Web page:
DALLAS -- A group of local and national foundations have pledged $125 million to help Flint, Michigan deal with its water contamination crisis.
Ten foundations this week announced they will work together to help Flint recover and rebound from its water crisis. The Flint-based Charles Stewart Mott Foundation pledged the largest amount -- $100 million over the next five years. The foundation will make a $50 million commitment in the first year.
"Flint's water crisis is far from over. While some funds and services have been provided, we're still waiting for the state and federal governments to step up, replace damaged infrastructure and make long-term commitments to the health and education of children," said the Mott Foundation's president, Ridgway White.
When the high levels of lead exposure among Flint children following the city's disconnection from the Detroit water system were revealed in September of 2015, Mott committed $100,000 to provide residents with home water filters and pledged $4 million to help reconnect Flint to the Detroit system. With an additional $6 million from the state and $2 million from the city of Flint, that switch took place on October 16.
Other foundations pledging funds are FlintNOW Foundation and W.K. Kellogg Foundation, committing up to $5 million; the Kresge Foundation, Carnegie Corporation of New York, Ford Foundation, The Hagerman Foundation, Robert Wood Johnson Foundation, Ruth Mott Foundation and the Skillman Foundation.
The funds come on top of the $128 million in support proposed by the Michigan Senate and $39 million proposed in Michigan's budget for fiscal year 2017.
The legislature has approved three supplemental appropriations to assist the city -- $9.35 million in October 2015 to help the city reconnect with Detroit Water, $28 million for immediate services in January and $30 million to pay residents' water bills in February.
The water contamination crisis began after it broke off from the Detroit Water and Sewerage System in 2014 when its contract to receive Detroit-supplied water ended. It needed a water source as it awaited the completion this year of the bond-financed Karegnondi Water Authority pipeline being built by Genesee County. It turned to the Flint River but didn't properly treat the water and ended up corroding pipes, creating contamination that remained even after it returned to the Detroit system last year.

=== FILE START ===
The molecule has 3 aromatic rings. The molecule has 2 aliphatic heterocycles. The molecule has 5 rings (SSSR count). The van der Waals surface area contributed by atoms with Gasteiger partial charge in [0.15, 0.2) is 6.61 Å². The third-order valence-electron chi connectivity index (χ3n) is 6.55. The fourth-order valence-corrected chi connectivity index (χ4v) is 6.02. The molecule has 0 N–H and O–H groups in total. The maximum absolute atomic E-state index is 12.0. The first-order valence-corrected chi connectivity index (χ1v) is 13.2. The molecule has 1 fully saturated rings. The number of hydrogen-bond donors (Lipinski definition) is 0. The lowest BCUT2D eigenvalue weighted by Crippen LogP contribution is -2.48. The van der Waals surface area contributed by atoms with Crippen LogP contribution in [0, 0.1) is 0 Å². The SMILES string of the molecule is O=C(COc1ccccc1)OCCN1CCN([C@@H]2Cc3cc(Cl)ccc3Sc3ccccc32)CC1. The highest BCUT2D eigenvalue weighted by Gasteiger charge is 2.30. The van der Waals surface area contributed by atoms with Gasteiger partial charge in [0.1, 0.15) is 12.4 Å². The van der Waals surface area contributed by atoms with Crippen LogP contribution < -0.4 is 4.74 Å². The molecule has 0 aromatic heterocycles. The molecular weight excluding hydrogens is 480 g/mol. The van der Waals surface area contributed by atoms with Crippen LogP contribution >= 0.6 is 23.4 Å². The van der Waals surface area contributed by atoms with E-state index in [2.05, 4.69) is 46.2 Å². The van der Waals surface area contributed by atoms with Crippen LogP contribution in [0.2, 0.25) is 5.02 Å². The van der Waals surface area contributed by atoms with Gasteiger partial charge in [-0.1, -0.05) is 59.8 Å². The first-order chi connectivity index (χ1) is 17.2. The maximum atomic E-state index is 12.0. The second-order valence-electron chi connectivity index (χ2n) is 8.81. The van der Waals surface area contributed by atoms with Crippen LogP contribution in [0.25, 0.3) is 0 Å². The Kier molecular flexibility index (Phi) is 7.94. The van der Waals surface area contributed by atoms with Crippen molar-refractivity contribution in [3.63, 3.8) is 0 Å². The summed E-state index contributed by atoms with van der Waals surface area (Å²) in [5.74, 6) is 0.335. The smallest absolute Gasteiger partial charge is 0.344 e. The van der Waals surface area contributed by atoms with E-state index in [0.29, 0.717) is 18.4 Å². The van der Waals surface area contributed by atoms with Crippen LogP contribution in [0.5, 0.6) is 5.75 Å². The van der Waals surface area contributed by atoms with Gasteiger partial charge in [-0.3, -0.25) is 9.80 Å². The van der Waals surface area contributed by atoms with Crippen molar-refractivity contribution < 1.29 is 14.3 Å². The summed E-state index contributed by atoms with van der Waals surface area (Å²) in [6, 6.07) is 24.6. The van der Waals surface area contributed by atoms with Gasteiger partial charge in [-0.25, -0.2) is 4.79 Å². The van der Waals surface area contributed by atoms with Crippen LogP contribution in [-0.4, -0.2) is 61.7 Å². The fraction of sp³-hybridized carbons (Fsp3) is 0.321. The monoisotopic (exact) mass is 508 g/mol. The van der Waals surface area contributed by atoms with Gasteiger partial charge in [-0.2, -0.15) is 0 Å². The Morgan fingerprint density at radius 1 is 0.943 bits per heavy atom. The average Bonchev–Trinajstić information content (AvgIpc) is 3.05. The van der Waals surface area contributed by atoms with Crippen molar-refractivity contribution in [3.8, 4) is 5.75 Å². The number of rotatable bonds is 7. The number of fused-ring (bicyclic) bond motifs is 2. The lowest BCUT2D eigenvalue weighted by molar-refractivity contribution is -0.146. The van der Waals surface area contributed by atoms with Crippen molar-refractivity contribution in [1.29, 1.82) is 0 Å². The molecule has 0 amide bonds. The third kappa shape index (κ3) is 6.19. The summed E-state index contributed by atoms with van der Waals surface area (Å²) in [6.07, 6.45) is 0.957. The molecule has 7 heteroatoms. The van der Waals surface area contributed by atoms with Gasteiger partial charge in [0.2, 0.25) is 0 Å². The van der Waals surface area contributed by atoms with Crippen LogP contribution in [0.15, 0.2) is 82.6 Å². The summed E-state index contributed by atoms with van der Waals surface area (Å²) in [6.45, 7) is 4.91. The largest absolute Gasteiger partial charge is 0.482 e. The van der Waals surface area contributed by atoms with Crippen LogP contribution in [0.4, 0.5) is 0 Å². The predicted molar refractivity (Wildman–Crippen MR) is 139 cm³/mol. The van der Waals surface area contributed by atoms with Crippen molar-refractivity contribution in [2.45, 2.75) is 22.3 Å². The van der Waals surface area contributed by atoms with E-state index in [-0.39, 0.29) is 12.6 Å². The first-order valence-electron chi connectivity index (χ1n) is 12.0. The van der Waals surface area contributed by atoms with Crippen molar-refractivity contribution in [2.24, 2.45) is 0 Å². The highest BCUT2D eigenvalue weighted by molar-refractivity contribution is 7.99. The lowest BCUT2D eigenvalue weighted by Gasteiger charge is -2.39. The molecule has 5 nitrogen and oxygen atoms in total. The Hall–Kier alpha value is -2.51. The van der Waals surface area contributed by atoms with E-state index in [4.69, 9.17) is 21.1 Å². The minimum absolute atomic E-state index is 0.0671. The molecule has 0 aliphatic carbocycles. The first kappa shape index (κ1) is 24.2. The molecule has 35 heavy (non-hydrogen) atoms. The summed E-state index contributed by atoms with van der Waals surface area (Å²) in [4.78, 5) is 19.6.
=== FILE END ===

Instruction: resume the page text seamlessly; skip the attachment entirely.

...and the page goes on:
The crisis has drawn more scrutiny to Flint's participation in the new pipeline and backing of a portion of the bonds sold for the project along with the county. A local paper that obtained state emails related to the crisis provides deeper glimpse into the negotiations that led to the city's participation in the bond financed Karegnondi pipeline.
Flint and Genesee County sold $220 million of bonds to fund the 63-mile pipeline to Lake Huron. The bonds featured a back-up pledge from Genesee County should Flint ever default.
The bonds mature in 30 years and are payable from the contracts as well as the LTGO pledges of Flint and Genesee and a step-up provision provide by Genesee to cover any shortfall from Flint.
Genesee is responsible for paying roughly 66% of the debt service and Flint 34%, according to bond documents.
The e-mails recently released by Gov. Rick Snyder and reviewed by the Detroit Free press reveal that a deal struck between the state Department of Environmental Quality and the city paved the way for the city's participation because of the debt would be counted against its debt limit. The exemption was allowed under an "administrative consent order," or ACO, between the DEQ and Flint, which was under state emergency management. It underscores the role the state played in helped Flint make the move, aimed at lowering its water use costs.
Last month, Michigan Attorney General Bill Schuette said his criminal probe of the Flint water crisis will include a review of the development and approval of the bond-financed pipeline KWA is building to deliver water to Flint.